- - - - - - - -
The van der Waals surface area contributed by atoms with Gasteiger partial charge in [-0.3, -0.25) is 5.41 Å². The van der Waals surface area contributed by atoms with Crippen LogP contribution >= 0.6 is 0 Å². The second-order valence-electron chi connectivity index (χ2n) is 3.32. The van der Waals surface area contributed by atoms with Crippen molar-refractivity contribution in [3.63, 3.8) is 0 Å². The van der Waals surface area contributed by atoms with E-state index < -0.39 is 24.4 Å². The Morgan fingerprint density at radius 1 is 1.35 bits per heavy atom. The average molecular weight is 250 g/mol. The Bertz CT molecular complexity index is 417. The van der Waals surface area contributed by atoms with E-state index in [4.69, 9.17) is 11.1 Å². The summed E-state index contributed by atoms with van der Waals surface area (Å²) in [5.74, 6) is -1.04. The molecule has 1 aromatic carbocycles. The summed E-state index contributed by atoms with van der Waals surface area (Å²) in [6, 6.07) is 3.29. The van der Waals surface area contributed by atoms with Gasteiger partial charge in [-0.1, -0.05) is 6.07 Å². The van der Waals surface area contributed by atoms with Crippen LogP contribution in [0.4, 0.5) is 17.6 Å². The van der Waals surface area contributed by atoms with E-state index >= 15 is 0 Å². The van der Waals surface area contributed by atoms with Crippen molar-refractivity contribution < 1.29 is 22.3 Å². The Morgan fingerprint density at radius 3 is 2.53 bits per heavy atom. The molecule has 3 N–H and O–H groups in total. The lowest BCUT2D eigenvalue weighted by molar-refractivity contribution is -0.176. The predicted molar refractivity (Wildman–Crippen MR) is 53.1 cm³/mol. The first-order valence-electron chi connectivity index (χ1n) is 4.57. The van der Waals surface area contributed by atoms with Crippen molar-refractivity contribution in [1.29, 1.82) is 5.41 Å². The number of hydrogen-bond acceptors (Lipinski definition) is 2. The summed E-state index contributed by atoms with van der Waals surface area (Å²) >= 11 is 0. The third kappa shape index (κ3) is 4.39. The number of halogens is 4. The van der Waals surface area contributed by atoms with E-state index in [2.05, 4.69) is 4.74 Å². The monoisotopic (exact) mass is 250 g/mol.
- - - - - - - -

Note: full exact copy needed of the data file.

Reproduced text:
The van der Waals surface area contributed by atoms with Gasteiger partial charge in [-0.3, -0.25) is 5.41 Å². The van der Waals surface area contributed by atoms with Crippen LogP contribution >= 0.6 is 0 Å². The second-order valence-electron chi connectivity index (χ2n) is 3.32. The van der Waals surface area contributed by atoms with Crippen molar-refractivity contribution in [3.63, 3.8) is 0 Å². The van der Waals surface area contributed by atoms with E-state index < -0.39 is 24.4 Å². The Morgan fingerprint density at radius 1 is 1.35 bits per heavy atom. The average molecular weight is 250 g/mol. The Bertz CT molecular complexity index is 417. The van der Waals surface area contributed by atoms with E-state index in [4.69, 9.17) is 11.1 Å². The summed E-state index contributed by atoms with van der Waals surface area (Å²) in [5.74, 6) is -1.04. The molecule has 1 aromatic carbocycles. The summed E-state index contributed by atoms with van der Waals surface area (Å²) in [6, 6.07) is 3.29. The van der Waals surface area contributed by atoms with Gasteiger partial charge in [-0.1, -0.05) is 6.07 Å². The van der Waals surface area contributed by atoms with Crippen LogP contribution in [0.4, 0.5) is 17.6 Å². The van der Waals surface area contributed by atoms with E-state index >= 15 is 0 Å². The van der Waals surface area contributed by atoms with Crippen molar-refractivity contribution < 1.29 is 22.3 Å². The Morgan fingerprint density at radius 3 is 2.53 bits per heavy atom. The molecule has 3 N–H and O–H groups in total. The lowest BCUT2D eigenvalue weighted by molar-refractivity contribution is -0.176. The predicted molar refractivity (Wildman–Crippen MR) is 53.1 cm³/mol. The first-order valence-electron chi connectivity index (χ1n) is 4.57. The van der Waals surface area contributed by atoms with Crippen molar-refractivity contribution in [1.29, 1.82) is 5.41 Å². The number of hydrogen-bond acceptors (Lipinski definition) is 2. The summed E-state index contributed by atoms with van der Waals surface area (Å²) >= 11 is 0. The third kappa shape index (κ3) is 4.39. The number of halogens is 4. The van der Waals surface area contributed by atoms with E-state index in [2.05, 4.69) is 4.74 Å². The monoisotopic (exact) mass is 250 g/mol.